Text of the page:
Britain's rising star sends expectations through roof

Andy Murray's thrilling win under cover has changed Wimbledon for ever

Wimbledon watchers always knew that the new roof over Centre Court would change the tournament for ever, but until Andy Murray beat Stanislas Wawrinka in a pulsating five-set match here on Monday night few realised quite how dramatic the impact would be.

There could hardly have been a better contest to celebrate the first deployment of the roof – a cliff-hanger involving Britain's best player for three-quarters of a century – and the television viewing figures were remarkable. The average audience was 7.7 million, just 600,000 short of the figure for the recent Champions League final between Manchester United and Barcelona, and peaked at 11.8 million.

The All England Club was understandably delighted. "The standard of tennis was fantastic," Ian Ritchie, the chief executive, said yesterday. "It produced a fantastic event for people here and for millions on television. From where I'm sitting it was a great success."

Although the recent test event, featuring a gentle afternoon's matches involving Andre Agassi, Steffi Graf, Tim Henman and Kim Clijsters, proved that the air management system could keep the court playable under a closed roof, it would have been all but impossible to create in advance the crowd noise as the tension mounted in Monday's final set.

Murray in particular relished the atmosphere, though there were other aspects of the experience that had concerned him. The Scot felt that the roof had increased the humidity. "When I finished it was like I'd been in a bath," he said.

The Scot felt the humidity had affected the match. He said that the balls felt heavier and that it was harder to put away winning shots, which led to longer rallies.

However, the All England Club studied the statistics from its engineering team yesterday and concluded that the roof had actually made the conditions more player-friendly. The average relative humidity during the match was 50 per cent, which was exactly the target level. Outside the court the humidity was between 58 and 59 per cent. By the time the roof was reopened at 10.45pm it had climbed to 60 per cent.

The average temperature inside the court was around 24 to 25C, while the temperature outside was 26C. Although 24C is regarded as the optimum, the purpose of the air management system is to control the humidity – condensation would have a major detrimental effect on the playing surface – rather than the temperature.

Murray was also unhappy at being given little notice that the match would be played under cover. The roof had been deployed during the previous match, between Amélie Mauresmo and Dinara Safina, and a decision was made to keep it closed after a weather forecast, issued at 6pm, showed that there was a 70 per cent chance of more rain, although it never materialised. Murray's match started at 6.41pm.

As it turned out, the roof would have been deployed anyway because of the late finish. Additional electric lighting is used whenever the roof is drawn across and if a match is unfinished by nightfall the cover will be employed to enable it to be completed. This process takes a total of 40 minutes, mostly to create the right atmospheric conditions.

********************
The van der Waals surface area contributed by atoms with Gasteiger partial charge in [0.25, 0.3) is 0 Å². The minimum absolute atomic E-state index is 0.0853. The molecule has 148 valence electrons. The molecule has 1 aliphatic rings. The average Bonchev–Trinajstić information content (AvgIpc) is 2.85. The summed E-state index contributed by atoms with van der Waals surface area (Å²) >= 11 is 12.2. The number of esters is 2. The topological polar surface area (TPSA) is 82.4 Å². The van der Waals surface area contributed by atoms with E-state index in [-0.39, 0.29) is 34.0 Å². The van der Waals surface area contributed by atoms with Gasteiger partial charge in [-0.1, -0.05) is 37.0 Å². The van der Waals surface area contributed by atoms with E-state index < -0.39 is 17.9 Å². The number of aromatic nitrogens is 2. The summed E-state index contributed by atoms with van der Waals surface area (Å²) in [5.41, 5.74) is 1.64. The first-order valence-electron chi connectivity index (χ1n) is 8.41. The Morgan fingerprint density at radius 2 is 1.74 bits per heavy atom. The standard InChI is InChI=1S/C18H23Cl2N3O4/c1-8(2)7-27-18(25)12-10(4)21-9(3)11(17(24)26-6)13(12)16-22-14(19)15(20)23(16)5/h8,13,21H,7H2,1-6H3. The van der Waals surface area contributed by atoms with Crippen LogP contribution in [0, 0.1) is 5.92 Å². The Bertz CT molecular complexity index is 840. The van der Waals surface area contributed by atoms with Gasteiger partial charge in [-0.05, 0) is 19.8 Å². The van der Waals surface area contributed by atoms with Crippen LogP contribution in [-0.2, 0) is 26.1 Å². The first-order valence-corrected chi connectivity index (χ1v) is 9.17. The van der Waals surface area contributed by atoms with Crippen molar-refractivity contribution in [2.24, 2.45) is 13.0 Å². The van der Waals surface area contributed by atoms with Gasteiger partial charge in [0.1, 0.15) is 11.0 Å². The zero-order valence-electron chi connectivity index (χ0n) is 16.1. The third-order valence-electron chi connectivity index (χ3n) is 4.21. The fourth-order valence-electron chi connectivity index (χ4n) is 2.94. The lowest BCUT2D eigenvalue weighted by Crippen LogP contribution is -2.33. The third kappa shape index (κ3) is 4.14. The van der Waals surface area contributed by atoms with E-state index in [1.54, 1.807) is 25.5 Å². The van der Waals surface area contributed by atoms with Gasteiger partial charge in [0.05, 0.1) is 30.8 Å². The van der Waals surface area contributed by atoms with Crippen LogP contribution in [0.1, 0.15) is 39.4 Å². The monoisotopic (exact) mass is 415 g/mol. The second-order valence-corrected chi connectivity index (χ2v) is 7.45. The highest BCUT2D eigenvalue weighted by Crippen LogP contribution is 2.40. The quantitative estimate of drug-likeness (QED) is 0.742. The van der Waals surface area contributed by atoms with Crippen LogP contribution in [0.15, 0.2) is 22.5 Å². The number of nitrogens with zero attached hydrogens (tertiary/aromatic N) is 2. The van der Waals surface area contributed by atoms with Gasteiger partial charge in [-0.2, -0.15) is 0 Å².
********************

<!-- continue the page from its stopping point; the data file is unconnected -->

Given that Murray's match did not end until 10.38pm, the finish would have been much later had the players had to leave the court to wait for the roof to be deployed. Ritchie pointed out that the only other alternative – and until this year this would have been the only option – would have been to halt the match and tell the players to come back the next day.

"Deciding to leave the roof closed gave the players a constancy of conditions, without the interruption of the roof closing," Ritchie said. "If it had been two sets to one or two sets all and we had stopped for half an hour to close the roof, it could have transformed the match. This way, they continued all the way through."

Before the tournament the All England Club had always insisted that Wimbledon would remain an outdoor, daytime event whenever possible. The decision to start Murray's match under the roof seemed to run against that thinking, but Ritchie insisted: "We are certainly not going to schedule a regular evening session. The view would still be to keep the roof open as long as we can.

"As an event, it was unbelievable. If we had the same circumstances again, we would do it like that. Would we have done anything differently last night? Absolutely not. What happened was a great event. It may not happen again this week and it could happen tomorrow. I don't think it will, but I don't see any negatives at all."

Attracting viewers: How Murray stacks up in TV ratings fight

11.8 million

The peak number of viewers who tuned in to watch Murray take on Wawrinka on BBC1, only 500,000 less than last year's men's final.

14.6 million

Peak number of viewers who saw Manchester United beat Chelsea in the 2008 Champions League final.

17 million

Average number of viewers who watched the Rugby World Cup final, South Africa v England in 2007.

9.8 million

Peak figure for the final of The Apprentice on BBC One last month.

20.5 million

Peak number of viewers who tuned in to Eastenders to find out who shot Phil Mitchell in 2001.

Cover up: Roof facts

177 metres the span of the moving roof trusses.

13,000 tonnes the total weight of the new roof.

17,500 the number of umbrellas it would take to cover the same area as the roof.

1995 the last year that there was a rain-free Wimbledon fortnight.